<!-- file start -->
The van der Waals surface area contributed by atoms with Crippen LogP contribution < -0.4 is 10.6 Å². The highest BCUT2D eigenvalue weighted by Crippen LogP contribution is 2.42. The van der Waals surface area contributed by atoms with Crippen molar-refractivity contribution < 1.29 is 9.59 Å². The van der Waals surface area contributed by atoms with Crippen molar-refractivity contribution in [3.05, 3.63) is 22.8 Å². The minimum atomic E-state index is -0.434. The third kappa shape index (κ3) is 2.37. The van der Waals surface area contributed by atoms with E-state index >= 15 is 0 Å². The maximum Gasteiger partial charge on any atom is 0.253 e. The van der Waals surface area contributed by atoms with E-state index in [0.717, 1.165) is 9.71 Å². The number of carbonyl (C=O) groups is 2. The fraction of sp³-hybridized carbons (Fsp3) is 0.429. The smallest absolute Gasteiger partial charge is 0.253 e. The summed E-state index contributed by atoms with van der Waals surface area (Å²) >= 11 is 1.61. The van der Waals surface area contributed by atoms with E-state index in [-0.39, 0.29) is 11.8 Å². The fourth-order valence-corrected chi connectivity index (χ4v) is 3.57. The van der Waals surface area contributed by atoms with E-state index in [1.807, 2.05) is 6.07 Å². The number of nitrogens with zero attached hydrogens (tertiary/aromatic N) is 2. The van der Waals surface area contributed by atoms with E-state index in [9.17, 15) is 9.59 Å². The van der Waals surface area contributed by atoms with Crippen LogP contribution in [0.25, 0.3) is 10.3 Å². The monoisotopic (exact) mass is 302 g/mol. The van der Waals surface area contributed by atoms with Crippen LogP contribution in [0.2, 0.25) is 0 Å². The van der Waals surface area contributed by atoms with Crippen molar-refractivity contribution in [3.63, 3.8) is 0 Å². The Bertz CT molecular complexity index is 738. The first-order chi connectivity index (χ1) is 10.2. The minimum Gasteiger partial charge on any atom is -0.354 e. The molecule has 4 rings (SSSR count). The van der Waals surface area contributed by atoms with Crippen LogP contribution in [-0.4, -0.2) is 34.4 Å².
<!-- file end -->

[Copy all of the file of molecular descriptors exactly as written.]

The van der Waals surface area contributed by atoms with Crippen LogP contribution < -0.4 is 10.6 Å². The highest BCUT2D eigenvalue weighted by Crippen LogP contribution is 2.42. The van der Waals surface area contributed by atoms with Crippen molar-refractivity contribution < 1.29 is 9.59 Å². The van der Waals surface area contributed by atoms with Crippen molar-refractivity contribution in [3.05, 3.63) is 22.8 Å². The minimum atomic E-state index is -0.434. The third kappa shape index (κ3) is 2.37. The van der Waals surface area contributed by atoms with E-state index >= 15 is 0 Å². The maximum Gasteiger partial charge on any atom is 0.253 e. The van der Waals surface area contributed by atoms with E-state index in [0.717, 1.165) is 9.71 Å². The number of carbonyl (C=O) groups is 2. The fraction of sp³-hybridized carbons (Fsp3) is 0.429. The smallest absolute Gasteiger partial charge is 0.253 e. The summed E-state index contributed by atoms with van der Waals surface area (Å²) >= 11 is 1.61. The van der Waals surface area contributed by atoms with E-state index in [-0.39, 0.29) is 11.8 Å². The fourth-order valence-corrected chi connectivity index (χ4v) is 3.57. The van der Waals surface area contributed by atoms with E-state index in [1.807, 2.05) is 6.07 Å². The number of nitrogens with zero attached hydrogens (tertiary/aromatic N) is 2. The van der Waals surface area contributed by atoms with E-state index in [9.17, 15) is 9.59 Å². The van der Waals surface area contributed by atoms with Crippen LogP contribution in [0.25, 0.3) is 10.3 Å². The monoisotopic (exact) mass is 302 g/mol. The van der Waals surface area contributed by atoms with Crippen LogP contribution in [0.2, 0.25) is 0 Å². The van der Waals surface area contributed by atoms with Crippen molar-refractivity contribution in [3.63, 3.8) is 0 Å². The Bertz CT molecular complexity index is 738. The first-order chi connectivity index (χ1) is 10.2. The minimum Gasteiger partial charge on any atom is -0.354 e. The molecule has 4 rings (SSSR count). The van der Waals surface area contributed by atoms with Crippen LogP contribution in [-0.4, -0.2) is 34.4 Å².